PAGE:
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Qatar has affirmed its commitment to continue cooperation with the United Nations Office on Drugs and Crime (UNODC), and to support regional and international programmes to address the global drug problem and related crimes.
Addressing the 64th session of the UN Commission on Narcotic Drugs, Permanent Representative of the State of Qatar to the United Nations and international organizations in Vienna HE Sultan bin Salmeen Al Mansouri pointed out, as part of Qatar’s efforts, to the Global Programme for the Implementation of the Doha Declaration as a pioneering model in providing support to countries to address organised crime, drugs, corruption and terrorism, and contributing to the implementation of the goals of the United Nations Sustainable Development Plan.
Mansouri said Qatar is proud of the impressive successes achieved by the Global Programme for the Implementation of the Doha Declaration, including the United Nations Secretary-General 2020 Innovation Award, which was presented to the Education for Justice (E4J) initiative, one of the programme’s components.
He highlighted the impact of the coronavirus (COVID-19) pandemic on exacerbating the global drug problem, noting that circumstances imposed by the pandemic have led to high unemployment rates, exposing the unemployed to drug abuse, trafficking and cultivation.
He added that the pandemic has also provided new opportunities for organised criminal groups to sell fake drugs, medicines and vaccines, in addition to the shortage of controlled medicines caused by the pandemic, the increase in drug prices and the exacerbation of drug overdose deaths.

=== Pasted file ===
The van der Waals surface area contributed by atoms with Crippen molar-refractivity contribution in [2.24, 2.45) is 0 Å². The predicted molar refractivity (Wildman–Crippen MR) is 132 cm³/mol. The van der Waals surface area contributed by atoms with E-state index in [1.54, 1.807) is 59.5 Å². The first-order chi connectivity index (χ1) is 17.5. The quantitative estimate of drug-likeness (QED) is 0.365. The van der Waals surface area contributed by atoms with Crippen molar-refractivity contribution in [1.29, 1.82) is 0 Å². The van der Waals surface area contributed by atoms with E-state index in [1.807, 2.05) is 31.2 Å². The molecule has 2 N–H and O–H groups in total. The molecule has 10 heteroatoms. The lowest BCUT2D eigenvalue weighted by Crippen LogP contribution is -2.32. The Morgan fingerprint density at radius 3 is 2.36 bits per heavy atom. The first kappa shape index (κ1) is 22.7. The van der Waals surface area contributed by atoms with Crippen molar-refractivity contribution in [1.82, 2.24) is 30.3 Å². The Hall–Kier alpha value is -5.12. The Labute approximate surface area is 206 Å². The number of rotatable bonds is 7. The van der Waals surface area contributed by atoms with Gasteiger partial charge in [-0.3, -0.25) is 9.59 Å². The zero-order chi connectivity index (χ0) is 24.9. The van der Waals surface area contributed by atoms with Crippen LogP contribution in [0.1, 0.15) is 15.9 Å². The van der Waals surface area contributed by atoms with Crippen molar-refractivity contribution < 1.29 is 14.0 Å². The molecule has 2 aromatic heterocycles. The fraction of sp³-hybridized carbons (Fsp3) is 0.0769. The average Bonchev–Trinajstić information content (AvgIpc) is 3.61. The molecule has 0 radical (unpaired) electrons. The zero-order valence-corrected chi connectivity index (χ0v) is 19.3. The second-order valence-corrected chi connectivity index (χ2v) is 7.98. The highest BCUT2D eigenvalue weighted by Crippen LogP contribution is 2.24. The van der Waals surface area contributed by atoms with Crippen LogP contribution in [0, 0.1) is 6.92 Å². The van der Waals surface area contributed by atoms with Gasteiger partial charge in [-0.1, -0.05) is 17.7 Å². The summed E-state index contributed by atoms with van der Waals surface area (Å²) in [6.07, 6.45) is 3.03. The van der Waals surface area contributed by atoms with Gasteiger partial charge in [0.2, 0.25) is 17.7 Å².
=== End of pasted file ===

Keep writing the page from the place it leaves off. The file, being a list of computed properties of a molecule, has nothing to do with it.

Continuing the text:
Mansouri stated that the COVID-19 pandemic, with the unprecedented dangers it poses to all humanity, has demonstrated that the principle of public and shared responsibility must remain the basis for international multilateral cooperation to address the world drug problem, referring in particular to the priority of providing support to developing countries where drug abuse is increasing rapidly compared to the developed countries.
Those countries experience increasing immediate and long-term catastrophic effects of the COVID-19 pandemic and have low access to vaccines and prospects for sustainable development, he said.
He underlined that Qatar believes in the need to give priority to providing vaccines and anti-COVID-19 drugs to the developing countries, noting that Qatar has provided generous financial and in-kind assistance to the World Health Organization (WHO) and to the countries most affected by the COVID-19 pandemic and has also provided $140 million to research institutions working to make a vaccine for COVID-19.
Mansouri also highlighted the efforts of Qatar at the national level in combating drugs, stressing that Qatar is proud of its national record in combating drugs and preserving the security and safety of the society from this scourge, through the application of a comprehensive and multidisciplinary approach, whether in terms of control, prevention or treatment.
He said that Qatar has been focusing on prevention activities as a crucial factor in establishing a drug-free society and ensuring that everyone enjoys a healthy life of dignity, peace, security and prosperity.
He noted that there were about 269 million people who used drugs in 2018, which is a 30 percent jump from 2009, and that young people, women and the poor are the ones who pay the most for the global drug problem.
The Permanent Representative of Qatar to the United Nations and international organisations in Vienna underlined that Qatar believes in the essential role that the Commission on Narcotic Drugs (CND) as the policy-making body of the UN in the field of drug control, therefore, it has submitted its candidacy for CND membership for 2024-2027, and will actively contribute to the work of the Commission.
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